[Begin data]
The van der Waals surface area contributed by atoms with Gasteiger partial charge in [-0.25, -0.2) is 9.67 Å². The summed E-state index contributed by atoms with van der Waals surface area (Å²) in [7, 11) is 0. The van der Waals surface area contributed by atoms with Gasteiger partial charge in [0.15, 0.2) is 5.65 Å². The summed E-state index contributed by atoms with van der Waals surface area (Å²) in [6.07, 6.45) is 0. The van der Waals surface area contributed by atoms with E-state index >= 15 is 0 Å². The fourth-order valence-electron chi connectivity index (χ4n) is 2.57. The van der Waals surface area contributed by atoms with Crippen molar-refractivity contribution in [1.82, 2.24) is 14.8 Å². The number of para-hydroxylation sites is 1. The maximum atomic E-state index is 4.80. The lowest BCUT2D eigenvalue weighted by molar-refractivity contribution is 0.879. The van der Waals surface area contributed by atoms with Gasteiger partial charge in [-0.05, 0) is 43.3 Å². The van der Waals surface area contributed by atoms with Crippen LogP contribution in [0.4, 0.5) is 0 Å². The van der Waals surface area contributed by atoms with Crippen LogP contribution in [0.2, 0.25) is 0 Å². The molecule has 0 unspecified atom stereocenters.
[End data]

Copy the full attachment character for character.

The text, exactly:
The van der Waals surface area contributed by atoms with Gasteiger partial charge in [-0.25, -0.2) is 9.67 Å². The summed E-state index contributed by atoms with van der Waals surface area (Å²) in [7, 11) is 0. The van der Waals surface area contributed by atoms with Gasteiger partial charge in [0.15, 0.2) is 5.65 Å². The summed E-state index contributed by atoms with van der Waals surface area (Å²) in [6.07, 6.45) is 0. The van der Waals surface area contributed by atoms with E-state index >= 15 is 0 Å². The fourth-order valence-electron chi connectivity index (χ4n) is 2.57. The van der Waals surface area contributed by atoms with Crippen molar-refractivity contribution in [1.82, 2.24) is 14.8 Å². The number of para-hydroxylation sites is 1. The maximum atomic E-state index is 4.80. The lowest BCUT2D eigenvalue weighted by molar-refractivity contribution is 0.879. The van der Waals surface area contributed by atoms with Gasteiger partial charge in [-0.05, 0) is 43.3 Å². The van der Waals surface area contributed by atoms with Crippen LogP contribution in [0.4, 0.5) is 0 Å². The van der Waals surface area contributed by atoms with Crippen LogP contribution in [0.2, 0.25) is 0 Å². The molecule has 0 unspecified atom stereocenters.